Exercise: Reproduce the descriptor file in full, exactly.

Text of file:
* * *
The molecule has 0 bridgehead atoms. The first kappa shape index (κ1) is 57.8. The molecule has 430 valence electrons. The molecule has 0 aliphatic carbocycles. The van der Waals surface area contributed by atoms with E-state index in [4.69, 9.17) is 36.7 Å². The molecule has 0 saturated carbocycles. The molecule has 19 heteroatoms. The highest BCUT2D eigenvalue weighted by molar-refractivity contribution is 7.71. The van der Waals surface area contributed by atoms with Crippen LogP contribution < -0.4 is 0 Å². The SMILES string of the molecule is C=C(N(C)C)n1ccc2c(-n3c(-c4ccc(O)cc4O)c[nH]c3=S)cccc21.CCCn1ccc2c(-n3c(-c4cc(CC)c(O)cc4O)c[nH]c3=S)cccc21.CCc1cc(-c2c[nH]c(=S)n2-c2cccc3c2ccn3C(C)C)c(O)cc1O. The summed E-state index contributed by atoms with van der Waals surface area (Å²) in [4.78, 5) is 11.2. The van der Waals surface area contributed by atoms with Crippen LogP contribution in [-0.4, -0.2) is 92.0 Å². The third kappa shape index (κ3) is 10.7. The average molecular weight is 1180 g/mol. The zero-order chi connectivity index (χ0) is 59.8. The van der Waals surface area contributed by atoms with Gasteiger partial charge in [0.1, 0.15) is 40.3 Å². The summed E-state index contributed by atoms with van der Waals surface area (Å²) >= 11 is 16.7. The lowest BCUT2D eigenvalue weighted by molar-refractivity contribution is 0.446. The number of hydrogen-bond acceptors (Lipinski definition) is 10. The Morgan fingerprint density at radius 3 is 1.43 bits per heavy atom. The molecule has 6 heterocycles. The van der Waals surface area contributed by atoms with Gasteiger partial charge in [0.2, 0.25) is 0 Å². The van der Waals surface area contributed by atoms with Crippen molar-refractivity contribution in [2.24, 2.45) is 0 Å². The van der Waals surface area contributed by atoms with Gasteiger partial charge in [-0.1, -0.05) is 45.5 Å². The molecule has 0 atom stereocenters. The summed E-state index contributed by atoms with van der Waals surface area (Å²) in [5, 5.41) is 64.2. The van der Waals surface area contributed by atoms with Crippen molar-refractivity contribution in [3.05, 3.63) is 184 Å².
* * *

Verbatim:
The molecule has 0 bridgehead atoms. The first kappa shape index (κ1) is 57.8. The molecule has 430 valence electrons. The molecule has 0 aliphatic carbocycles. The van der Waals surface area contributed by atoms with E-state index in [4.69, 9.17) is 36.7 Å². The molecule has 0 saturated carbocycles. The molecule has 19 heteroatoms. The highest BCUT2D eigenvalue weighted by molar-refractivity contribution is 7.71. The van der Waals surface area contributed by atoms with Crippen LogP contribution < -0.4 is 0 Å². The SMILES string of the molecule is C=C(N(C)C)n1ccc2c(-n3c(-c4ccc(O)cc4O)c[nH]c3=S)cccc21.CCCn1ccc2c(-n3c(-c4cc(CC)c(O)cc4O)c[nH]c3=S)cccc21.CCc1cc(-c2c[nH]c(=S)n2-c2cccc3c2ccn3C(C)C)c(O)cc1O. The summed E-state index contributed by atoms with van der Waals surface area (Å²) in [4.78, 5) is 11.2. The van der Waals surface area contributed by atoms with Crippen LogP contribution in [-0.4, -0.2) is 92.0 Å². The third kappa shape index (κ3) is 10.7. The average molecular weight is 1180 g/mol. The zero-order chi connectivity index (χ0) is 59.8. The van der Waals surface area contributed by atoms with Gasteiger partial charge in [0.1, 0.15) is 40.3 Å². The summed E-state index contributed by atoms with van der Waals surface area (Å²) >= 11 is 16.7. The lowest BCUT2D eigenvalue weighted by molar-refractivity contribution is 0.446. The number of hydrogen-bond acceptors (Lipinski definition) is 10. The Morgan fingerprint density at radius 3 is 1.43 bits per heavy atom. The molecule has 6 heterocycles. The van der Waals surface area contributed by atoms with Gasteiger partial charge in [0.2, 0.25) is 0 Å². The van der Waals surface area contributed by atoms with Crippen molar-refractivity contribution in [2.24, 2.45) is 0 Å². The van der Waals surface area contributed by atoms with Gasteiger partial charge in [-0.1, -0.05) is 45.5 Å². The molecule has 0 atom stereocenters. The summed E-state index contributed by atoms with van der Waals surface area (Å²) in [5, 5.41) is 64.2. The van der Waals surface area contributed by atoms with Crippen molar-refractivity contribution in [3.05, 3.63) is 184 Å².